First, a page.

Gwendolyn Kensington-Cross, formerly Candy Gail Jenkins, petitioned the court today to have her children’s names legally changed.
Her son, Tucker Wayne, is 11-years-old and says he doesn’t want to change his name. Her daughter, Misty Dawn, age 13, says she is willing to have her name changed but only if she can be called Destiny Alexa.
Ms. Kensington-Cross explained to the court that her husband recently had great success with a business venture and it enabled them to move to a more affluent neighborhood. While she was grateful for the opportunities this opened up for her children, she feared that their names would hold them back.
“I knew something had to be done,” Ms. Kensington-Cross began, “I knew it the day I planned to order their personalized bento boxes. How could I? How could I tell that woman taking my order that I had a Misty and a Tucker?”
When asked what new names she had chosen for her children, Ms. Kensington-Cross visibly brightened. “Oh, this was such a big decision. One we couldn’t take lightly. After much deliberation we decided on Imogen Esme and Huxley Dashiell. This was a very difficult decision as we really felt the names needed a ‘z’ in them, but felt the z sound in Esme and the ‘x’ in Huxley made up for it.”
Ms, Kensington-Cross went on to ask the clerk how to correctly pronounce ‘Imogen’.
When her husband, Francis Henry Kensington-Cross, formerly Dwayne Lee Jenkins, was asked about changing his children’s names he responded, “You know, whatever Candy wants. She’s a psycho hosebeast when she doesn’t get her way.”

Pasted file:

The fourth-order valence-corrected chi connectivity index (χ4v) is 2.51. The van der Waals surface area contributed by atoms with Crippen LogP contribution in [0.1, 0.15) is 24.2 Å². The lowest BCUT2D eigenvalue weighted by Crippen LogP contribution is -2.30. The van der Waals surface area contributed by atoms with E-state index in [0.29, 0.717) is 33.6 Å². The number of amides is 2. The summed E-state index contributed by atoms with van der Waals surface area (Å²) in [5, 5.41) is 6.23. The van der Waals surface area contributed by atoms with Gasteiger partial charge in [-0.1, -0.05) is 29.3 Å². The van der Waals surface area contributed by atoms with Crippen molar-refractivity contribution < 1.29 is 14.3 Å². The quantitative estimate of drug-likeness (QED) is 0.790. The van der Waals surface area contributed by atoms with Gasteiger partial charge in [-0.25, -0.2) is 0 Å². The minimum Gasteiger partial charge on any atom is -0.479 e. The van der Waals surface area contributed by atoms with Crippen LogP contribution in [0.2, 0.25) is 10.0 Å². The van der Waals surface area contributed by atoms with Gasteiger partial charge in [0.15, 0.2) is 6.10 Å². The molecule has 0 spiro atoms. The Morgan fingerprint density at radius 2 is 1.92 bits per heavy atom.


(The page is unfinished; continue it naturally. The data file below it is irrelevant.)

Ms. Kensington-Cross responded by throwing a can of Mountain Dew at her husband’s head. “It’s Gwendolyn. GWENDOLYN!”
Social services were called while Ms. Kensington-Cross waited for a response from the clerk she approached about having her children’s names changed. However, the clerk did make it clear that she was calling social services because her friend Rachel worked there and she had a “fucked up story” to tell her.
Misty and Tucker Jenkins-Kensington-Cross both agreed to the new names in exchange for permission to get tattoos. Ms. Kensington-Cross promised they could get tattoos as long as they were discreet. “I mean, who didn’t get their first tattoo before junior high? It’s an important rite of passage.”
Ms. Kensington-Cross later became agitated at the time it was taking for the clerk to give her the forms to change her children’s names. “They have a self-actualizing pottery class in less than an hour and then I am going to the spa to have my chakras shampooed.”
The clerk explained to Ms. Kensington-Cross that, once again, the only thing she could do for her was renew her driver’s license and that she would have to go to the courthouse for a name change.